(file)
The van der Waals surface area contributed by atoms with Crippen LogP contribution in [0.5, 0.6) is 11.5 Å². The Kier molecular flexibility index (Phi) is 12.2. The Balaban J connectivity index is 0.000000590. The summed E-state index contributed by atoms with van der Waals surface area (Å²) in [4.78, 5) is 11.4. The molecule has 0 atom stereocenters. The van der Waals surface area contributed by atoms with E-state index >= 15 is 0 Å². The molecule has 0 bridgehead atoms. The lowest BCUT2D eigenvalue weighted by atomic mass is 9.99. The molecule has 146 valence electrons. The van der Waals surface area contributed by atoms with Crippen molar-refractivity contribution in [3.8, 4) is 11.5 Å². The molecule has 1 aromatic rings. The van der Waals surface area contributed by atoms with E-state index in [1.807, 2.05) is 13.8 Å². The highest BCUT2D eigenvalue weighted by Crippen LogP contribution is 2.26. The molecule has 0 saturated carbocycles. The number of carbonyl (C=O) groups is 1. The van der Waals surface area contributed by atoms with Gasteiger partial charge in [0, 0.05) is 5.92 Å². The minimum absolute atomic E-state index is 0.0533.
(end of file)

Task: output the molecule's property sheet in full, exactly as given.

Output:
The van der Waals surface area contributed by atoms with Crippen LogP contribution in [0.5, 0.6) is 11.5 Å². The Kier molecular flexibility index (Phi) is 12.2. The Balaban J connectivity index is 0.000000590. The summed E-state index contributed by atoms with van der Waals surface area (Å²) in [4.78, 5) is 11.4. The molecule has 0 atom stereocenters. The van der Waals surface area contributed by atoms with E-state index >= 15 is 0 Å². The molecule has 0 bridgehead atoms. The lowest BCUT2D eigenvalue weighted by atomic mass is 9.99. The molecule has 146 valence electrons. The van der Waals surface area contributed by atoms with Crippen molar-refractivity contribution in [3.8, 4) is 11.5 Å². The molecule has 1 aromatic rings. The van der Waals surface area contributed by atoms with E-state index in [1.807, 2.05) is 13.8 Å². The highest BCUT2D eigenvalue weighted by Crippen LogP contribution is 2.26. The molecule has 0 saturated carbocycles. The number of carbonyl (C=O) groups is 1. The van der Waals surface area contributed by atoms with Gasteiger partial charge in [0, 0.05) is 5.92 Å². The minimum absolute atomic E-state index is 0.0533.